Organised Retail: A Reality Check

I have penned some 3 posts on Retail so far, and forwarded the following assumptions:

  • Organised Retail will not kill the Kirana Format
  • The two can co-exist
I had occasion to visit the market today to stock up on provisions, and I decided to cross-check my personal hypothesis by talking to a Reliance Fresh Outlet and a couple of my regular Kirana Stores. These are almost next door to me, and more importantly, are less than 100 yards from an EasyDay Superstore

The Kirana Owner was pretty candid in his analysis. He said "Dhanda kam hone kaa to sawaal hi paida nahi hota sir. Peheli baat to har cheez ke daam badh rahein hain, doosri baat hum graahak ke baju mein hi baithhe hain. Pichhle teen saal mein humaaraa dhandaa to badhaa hi hai, ghataa nahi. Itnaa zaroor hai ki kisi din 5000 ka maal biktaa hai to kisi din 3000 kaa."

Translation: Business has gone up in the past 3 years. I asked him about the past 3 years simply because it has been around 3-5 years since the modern format stores- the big chains extended their presence in Indore. I live in one of the biggest but oldest suburds in Indore City with several major colonies. There are 2 major LFR outlets within 1.5 Km of each other servicing a major residential region of the city, and these retailers were in the immediate vicinity of the superstore. A perfect example of co-existence

At Reliance Fresh, I talked to the billing counter clerk. His feedback was there were around 300 - 500 walk-ins  per day with an average billing of around 100000 - 150000 per day. The purchasing habits of customers were heavy purchases in the first week of the month followed by sporadic purchases spread through the rest of the month. I was frankly surprised at the low average billing and queried him on it. His response was a big learning for me: "Sir, It is not like that. Yes, average billing in the rest of the month is low for normal days - but on scheme days the offtake is greater. Retailers - nearby retailers - tend to stock up on various commodities (especially oils) and products in bulk whenever we launch a good scheme. The walk-in I told you about are purely retail customers". This tends to confirm my observations on my various visits to superstores when I have observed bulk purchases happening. It was nice to have confirmation of my observations.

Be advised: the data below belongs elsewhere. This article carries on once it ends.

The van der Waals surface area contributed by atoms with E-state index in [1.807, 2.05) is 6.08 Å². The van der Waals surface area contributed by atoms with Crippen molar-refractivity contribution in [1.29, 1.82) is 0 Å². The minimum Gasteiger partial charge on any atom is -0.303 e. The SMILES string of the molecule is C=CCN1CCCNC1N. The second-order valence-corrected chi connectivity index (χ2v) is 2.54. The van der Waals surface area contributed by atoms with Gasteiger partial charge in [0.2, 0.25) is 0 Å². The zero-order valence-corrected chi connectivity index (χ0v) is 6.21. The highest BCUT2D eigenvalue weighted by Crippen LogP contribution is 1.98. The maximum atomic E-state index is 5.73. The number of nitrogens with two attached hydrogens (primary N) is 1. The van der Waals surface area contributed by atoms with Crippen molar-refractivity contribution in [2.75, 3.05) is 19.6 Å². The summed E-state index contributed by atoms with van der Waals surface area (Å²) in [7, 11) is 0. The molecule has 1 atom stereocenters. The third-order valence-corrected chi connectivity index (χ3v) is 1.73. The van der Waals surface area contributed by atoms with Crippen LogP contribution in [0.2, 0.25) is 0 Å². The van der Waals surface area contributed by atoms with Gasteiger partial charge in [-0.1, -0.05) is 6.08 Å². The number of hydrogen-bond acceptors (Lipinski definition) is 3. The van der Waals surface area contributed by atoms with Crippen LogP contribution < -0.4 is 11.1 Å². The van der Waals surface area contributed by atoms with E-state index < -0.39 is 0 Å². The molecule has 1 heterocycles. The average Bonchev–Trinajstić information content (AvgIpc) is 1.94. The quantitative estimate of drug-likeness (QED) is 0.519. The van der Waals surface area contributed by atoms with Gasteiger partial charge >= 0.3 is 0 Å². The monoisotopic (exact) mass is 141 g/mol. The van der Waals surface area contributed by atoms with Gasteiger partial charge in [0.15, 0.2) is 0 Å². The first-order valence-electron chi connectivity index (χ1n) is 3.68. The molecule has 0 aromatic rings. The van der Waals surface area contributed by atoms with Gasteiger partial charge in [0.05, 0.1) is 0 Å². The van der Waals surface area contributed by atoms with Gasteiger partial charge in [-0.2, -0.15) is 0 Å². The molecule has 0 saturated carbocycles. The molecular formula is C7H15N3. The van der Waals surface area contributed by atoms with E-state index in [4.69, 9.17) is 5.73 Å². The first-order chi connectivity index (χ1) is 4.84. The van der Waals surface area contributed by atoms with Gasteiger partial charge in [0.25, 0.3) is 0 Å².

We can safely make further assumptions from this, especially since I have observed this happening in other stores as well. 
  • Firstly, this is in keeping with the normal practice of the FMCG trade. To understand this, one needs to understand the structure of the FMCG retail market in India. It is not necessary that the small retailers purchase from the company reseller (distributor), you have a number of intermediaries in operation like wholesalers etc. What we are seeing is the development of a trade structure in the retail space in the role of a quasi-wholesaler. Since a supermart can negotiate better rates with companies, they have to do a quid-pro-quo and lift large quantities. These savings are then passed on to customers in the form of discounts. Frequently, to liquidate stocks or to generate sales discounts are passed on - and the small retailers take advantage of this.  
  • The other assumption is that the entry of Bharti Walmart in the wholesale market will cause increase of competition in this arena - and this is going to impact the traditional wholesale market as well as superstores. In fact, they are going to have a negative impact on superstores only for the 2 reasons below:
    • First, they will have the potential to take away whatever little business that is coming their way from small retailers (whether they will do so or not is another question)
    •  They will make cheap rates available to small retailers, since you require a copy of municipal shop licence to make purchases
    • A good many customers of the superstores will also be lost, since some normal customers are also availing of this facility at the wholesale format store of Walmart by making entry cards on friends business licences and since each card holder is allowed one guest. 
In simple terms, the competitive scenario for each component of the chain - LFR, Wholesaler, Retailer is fraught with challenges. This is a competitive market we are talking about - and each player is faced with his own set of challenges
  1. The Small Retailer is having to cope with rising prices of products, changes in demand with wet grocery becoming more important, small pack sizes, shifts in consumer offtake, and competition from the LFRs which, though muted, is present all the same
  2. The LFR is facing challenges from the existing local large kirana stores like Prem and Gokul mentioned earlier; shift in customers to Walmart; Increasing competition from other LFRs that are increasing their footprint; Internal stress caused by heavy overheads and expenses leading to high target requirements for survival; Increase in the cost of land and lease rentals
This is why you can spot an interesting paradox in Organised Retail in India: While Food and Grocery items contributes 11% of the revenues of the industry - this forms only 1% share of the total category revenues including Organised and Unorganised Formats. By comparison, Clothes and fashion is at 23%, Footwear 48%, Durables 12%, Books 13%. Organised Retail seems to be facing major hurdles in this category because of fragmented and localised nature of demand and a host of local tastes and brands to contend with, A massive unorganised and well-serviced retail network, Intra - category competition and the wide spread of the Indian Market. 

I can only say that this is a most interesting marketing effort to watch... 


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